I have been monitoring and optimizing my sleeping habits for years. However, it wasn’t until I started tracking my sleep through WHOOP, a fitness wearable, that I really began to understand my sleep patterns and how much sleep I really needed to be at my best each day.
In this article, I’ll share two surprising lessons that I learned about sleep and performance by using WHOOP.
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1. “Time asleep” is often much lower than “time in bed.”
Each night, WHOOP measures your Sleep Efficiency, which is the percentage of your time in bed that you are actually asleep.
There are a variety of factors that impact your Sleep Efficiency, including your age and fitness level. Sleep Efficiency is typically higher when you are younger and fitter. After the age of 30, your Sleep Efficiency usually begins to decline by about one percentage point per decade. 1
According to data from one million nights by WHOOP members, the average Sleep Efficiency on WHOOP is 94.4%. This means that if a typical WHOOP user spends eight hours in bed, he or she will actually get about 7.5 hours of sleep. 2
Note: WHOOP members tend to be fitter and younger, so WHOOP’s Sleep Efficiency scores are likely much higher than the population as a whole.
According to the first few months of my WHOOP data, my average Sleep Efficiency was 91-93%. Since I usually fall asleep quickly and rarely wake up during the night, I would have assumed that my Sleep Efficiency was much closer to 100%. In reality, if I need eight hours of sleep to be at my best the next day, then I actually need to be in bed for about eight hours and 45 minutes that night.
Chances are that you also need to spend more time in bed than you realize. Most people are actually asleep for at least thirty to forty minutes less each night than they think they are. If you are over the age of thirty or not very fit, then your Sleep Efficiency is likely even lower, and you need to spend even more time in bed each night.
Note: Regardless of your age or fitness level, you can improve your Sleep Efficiency by optimizing your sleep environment and by improving your bedtime habits.
2. More Strain today requires more sleep tonight.
Within the first few weeks of using WHOOP, it was clear that I needed to make sleep an even bigger priority on certain nights. For example, one Wednesday, I did a very tough 90-minute trail run. My max heart rate hit 191 beats per minute, and my average heart rate for the entire workout was 149 beats per minute. My Strain for the day (one of WHOOP’s unique metrics) ended up being 18.8, which WHOOP classifies as “all out exertion” and “near maximal cardiovascular load.”
That night, I got less than seven hours of sleep, which was far from ideal after such a demanding day. I got up at 5:15 a.m. the next morning to lead and complete a 6:00 a.m. workout for a group of people in my town. Since this morning workout was also very difficult, my Strain for Thursday ended up being 17.5, which WHOOP classifies as “Strenuous.”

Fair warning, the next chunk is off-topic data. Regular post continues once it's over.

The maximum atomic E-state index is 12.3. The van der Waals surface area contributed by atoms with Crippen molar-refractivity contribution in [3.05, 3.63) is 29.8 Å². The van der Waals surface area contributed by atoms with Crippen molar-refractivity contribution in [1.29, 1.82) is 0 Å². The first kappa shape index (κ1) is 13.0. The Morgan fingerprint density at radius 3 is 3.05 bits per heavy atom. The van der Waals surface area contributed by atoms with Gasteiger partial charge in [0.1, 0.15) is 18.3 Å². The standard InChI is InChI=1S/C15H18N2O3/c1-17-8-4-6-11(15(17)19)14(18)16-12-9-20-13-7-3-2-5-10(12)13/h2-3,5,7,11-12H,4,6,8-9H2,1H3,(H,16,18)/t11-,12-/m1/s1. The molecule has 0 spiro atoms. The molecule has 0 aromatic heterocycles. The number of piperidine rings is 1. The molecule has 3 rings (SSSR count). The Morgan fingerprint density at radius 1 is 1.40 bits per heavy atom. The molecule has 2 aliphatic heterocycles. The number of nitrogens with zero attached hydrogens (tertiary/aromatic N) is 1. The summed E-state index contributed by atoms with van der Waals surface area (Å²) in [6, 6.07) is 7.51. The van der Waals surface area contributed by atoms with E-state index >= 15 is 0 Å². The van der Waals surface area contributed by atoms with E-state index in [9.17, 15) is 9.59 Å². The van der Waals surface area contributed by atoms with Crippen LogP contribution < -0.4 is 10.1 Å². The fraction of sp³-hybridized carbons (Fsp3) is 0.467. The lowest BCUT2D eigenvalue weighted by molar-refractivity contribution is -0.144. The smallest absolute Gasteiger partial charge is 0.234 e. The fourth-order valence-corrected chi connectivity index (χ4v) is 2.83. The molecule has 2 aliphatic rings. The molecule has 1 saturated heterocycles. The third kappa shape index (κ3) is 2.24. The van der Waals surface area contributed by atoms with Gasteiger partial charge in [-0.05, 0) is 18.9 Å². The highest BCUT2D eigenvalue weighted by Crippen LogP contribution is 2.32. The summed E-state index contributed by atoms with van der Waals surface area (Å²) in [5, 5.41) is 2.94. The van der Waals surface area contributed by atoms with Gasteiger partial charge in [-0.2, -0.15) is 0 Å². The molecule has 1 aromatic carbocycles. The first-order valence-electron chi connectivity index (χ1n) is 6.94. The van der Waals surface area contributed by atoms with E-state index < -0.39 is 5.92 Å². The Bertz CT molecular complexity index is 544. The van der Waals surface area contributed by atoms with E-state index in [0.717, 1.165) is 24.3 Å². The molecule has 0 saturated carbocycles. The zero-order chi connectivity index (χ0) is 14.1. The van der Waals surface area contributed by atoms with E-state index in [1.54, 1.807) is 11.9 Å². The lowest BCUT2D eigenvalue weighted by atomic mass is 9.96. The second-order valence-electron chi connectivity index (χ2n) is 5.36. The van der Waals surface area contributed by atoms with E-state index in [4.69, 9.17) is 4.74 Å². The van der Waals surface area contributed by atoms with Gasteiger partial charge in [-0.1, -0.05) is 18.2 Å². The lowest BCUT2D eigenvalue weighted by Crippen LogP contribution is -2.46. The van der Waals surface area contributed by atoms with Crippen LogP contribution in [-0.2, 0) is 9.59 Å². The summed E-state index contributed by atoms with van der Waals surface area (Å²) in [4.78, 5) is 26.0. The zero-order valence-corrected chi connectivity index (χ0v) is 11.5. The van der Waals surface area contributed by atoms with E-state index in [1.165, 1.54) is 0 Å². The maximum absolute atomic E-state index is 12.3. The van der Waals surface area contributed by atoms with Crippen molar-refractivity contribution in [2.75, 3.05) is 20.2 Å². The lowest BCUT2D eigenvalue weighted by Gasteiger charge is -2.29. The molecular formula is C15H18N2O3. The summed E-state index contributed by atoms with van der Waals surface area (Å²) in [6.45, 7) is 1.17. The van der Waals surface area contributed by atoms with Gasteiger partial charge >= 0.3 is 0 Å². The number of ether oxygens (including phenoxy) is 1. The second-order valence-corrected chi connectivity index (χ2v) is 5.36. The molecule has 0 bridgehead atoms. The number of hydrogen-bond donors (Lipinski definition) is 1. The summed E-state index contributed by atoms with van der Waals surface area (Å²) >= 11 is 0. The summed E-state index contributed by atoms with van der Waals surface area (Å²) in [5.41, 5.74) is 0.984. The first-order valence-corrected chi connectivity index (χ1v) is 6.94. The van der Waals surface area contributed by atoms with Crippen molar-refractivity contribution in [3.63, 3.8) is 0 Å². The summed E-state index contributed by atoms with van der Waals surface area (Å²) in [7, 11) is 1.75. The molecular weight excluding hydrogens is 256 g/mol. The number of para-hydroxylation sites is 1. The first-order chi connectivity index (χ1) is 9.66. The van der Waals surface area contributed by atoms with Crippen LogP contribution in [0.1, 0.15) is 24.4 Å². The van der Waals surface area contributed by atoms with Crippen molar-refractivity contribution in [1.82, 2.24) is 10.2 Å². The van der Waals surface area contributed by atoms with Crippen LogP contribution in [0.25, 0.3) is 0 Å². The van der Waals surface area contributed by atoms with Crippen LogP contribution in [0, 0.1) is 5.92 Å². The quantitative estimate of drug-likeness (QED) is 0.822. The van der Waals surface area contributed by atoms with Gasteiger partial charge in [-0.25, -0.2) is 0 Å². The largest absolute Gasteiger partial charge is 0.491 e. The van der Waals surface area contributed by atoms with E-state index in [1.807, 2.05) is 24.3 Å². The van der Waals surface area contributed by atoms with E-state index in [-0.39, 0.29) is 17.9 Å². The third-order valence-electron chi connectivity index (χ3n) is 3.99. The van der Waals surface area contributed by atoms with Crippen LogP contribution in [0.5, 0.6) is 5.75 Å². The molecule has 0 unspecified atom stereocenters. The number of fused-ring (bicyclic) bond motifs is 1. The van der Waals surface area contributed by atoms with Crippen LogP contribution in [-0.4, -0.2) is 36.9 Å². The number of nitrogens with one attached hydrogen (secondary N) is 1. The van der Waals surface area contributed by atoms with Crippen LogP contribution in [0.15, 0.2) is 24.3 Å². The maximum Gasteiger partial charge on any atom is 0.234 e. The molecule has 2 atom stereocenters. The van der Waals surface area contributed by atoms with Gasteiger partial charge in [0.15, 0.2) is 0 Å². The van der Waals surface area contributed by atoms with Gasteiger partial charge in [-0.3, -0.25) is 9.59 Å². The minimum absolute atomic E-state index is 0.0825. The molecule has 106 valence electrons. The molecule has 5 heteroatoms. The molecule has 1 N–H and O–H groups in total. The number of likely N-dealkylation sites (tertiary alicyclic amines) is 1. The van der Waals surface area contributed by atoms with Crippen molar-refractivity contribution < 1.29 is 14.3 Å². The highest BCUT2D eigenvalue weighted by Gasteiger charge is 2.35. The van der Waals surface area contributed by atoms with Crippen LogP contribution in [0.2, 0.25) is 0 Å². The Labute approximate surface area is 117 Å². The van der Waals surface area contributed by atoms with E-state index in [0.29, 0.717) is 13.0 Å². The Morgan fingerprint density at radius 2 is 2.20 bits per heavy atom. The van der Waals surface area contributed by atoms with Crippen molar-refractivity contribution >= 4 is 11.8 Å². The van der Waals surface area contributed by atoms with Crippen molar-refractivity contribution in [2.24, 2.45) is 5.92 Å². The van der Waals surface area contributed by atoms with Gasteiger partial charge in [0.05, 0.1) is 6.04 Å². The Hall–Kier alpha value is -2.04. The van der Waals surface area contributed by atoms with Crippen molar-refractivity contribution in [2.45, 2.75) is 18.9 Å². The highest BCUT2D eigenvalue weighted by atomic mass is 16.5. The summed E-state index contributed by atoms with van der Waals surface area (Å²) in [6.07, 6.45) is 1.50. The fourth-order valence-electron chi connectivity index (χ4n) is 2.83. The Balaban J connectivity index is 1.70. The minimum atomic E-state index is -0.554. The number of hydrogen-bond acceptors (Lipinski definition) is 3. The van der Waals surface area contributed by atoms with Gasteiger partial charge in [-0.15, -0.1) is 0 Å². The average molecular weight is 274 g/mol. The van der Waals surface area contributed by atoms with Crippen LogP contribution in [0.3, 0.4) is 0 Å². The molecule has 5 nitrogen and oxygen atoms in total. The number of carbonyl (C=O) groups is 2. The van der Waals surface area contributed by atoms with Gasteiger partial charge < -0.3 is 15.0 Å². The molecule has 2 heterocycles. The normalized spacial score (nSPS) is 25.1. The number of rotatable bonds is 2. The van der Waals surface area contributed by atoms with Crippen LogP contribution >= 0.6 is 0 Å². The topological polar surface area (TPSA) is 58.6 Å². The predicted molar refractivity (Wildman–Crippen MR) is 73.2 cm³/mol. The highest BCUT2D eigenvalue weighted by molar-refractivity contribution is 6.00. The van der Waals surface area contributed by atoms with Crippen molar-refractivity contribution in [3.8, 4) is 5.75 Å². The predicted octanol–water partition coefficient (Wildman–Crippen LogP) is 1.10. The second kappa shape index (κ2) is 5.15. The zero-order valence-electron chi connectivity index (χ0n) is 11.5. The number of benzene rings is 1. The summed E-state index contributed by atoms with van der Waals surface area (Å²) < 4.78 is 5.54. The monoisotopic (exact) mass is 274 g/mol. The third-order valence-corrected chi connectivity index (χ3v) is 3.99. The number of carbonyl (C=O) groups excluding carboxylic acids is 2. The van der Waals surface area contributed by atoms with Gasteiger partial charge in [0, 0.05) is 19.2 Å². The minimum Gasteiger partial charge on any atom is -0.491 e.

WHOOP recommends how much time you should spend in bed each night. Based on my Strain over those two days (and my sleep debt from the night in between), WHOOP recommended that I spend over 10 hours in bed that night if I wanted to “peak” and be at my best the next day. In order to get up at 6:00 a.m. the next day, I would have needed to go to sleep at 7:47 p.m. that night. That’s an early bedtime!
A tougher day requires more sleep that night. This was another big lesson for me. In the past, I rarely adjusted my time in bed based on how demanding a day was. I usually just went to bed between 9:00 pm and 10:00 p.m. each night and got up between 5:00 a.m. and 6:00 a.m. each morning. I assumed that eight hours in bed each night was enough for me. In reality, I (and you) need a lot more sleep on certain nights.
If today is very demanding, and you want to be at your best tomorrow, then you need to spend even more time in bed tonight. To make that happen, you will either have to go to bed earlier than usual, or you will have to sleep later than usual. While sleep consistency is important, there are times when you are actually better off changing your sleep schedule to allow for even more time in bed.
Summary and Final Thoughts
“Time asleep” is often much lower than “time in bed.” Most people are actually asleep for at least thirty to forty minutes less each night than they think they are. If you are over the age of thirty or not very fit, then your Sleep Efficiency is likely even lower.
More Strain today requires more sleep tonight. if today is very demanding, and you want to be at your best tomorrow, then you need to spend even more time in bed tonight. While sleep consistency is important, there are times when you are actually better off going to bed earlier or sleeping later, so that you can spend even more time in bed.
If you are not already a WHOOP member, I recommend that you join, so you can understand your sleep patterns and how to perform at your highest level each day. You can click here to get your first month with WHOOP free.
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About the author: Pete Leibman is the Creator of StrongerHabits.com. He is a best-selling author, keynote speaker, executive recruiter, athlete, and peak performance coach. His work has been featured on Fox News, CBS Radio, and CNNMoney.com, and over 500,000 people across the world have read his articles.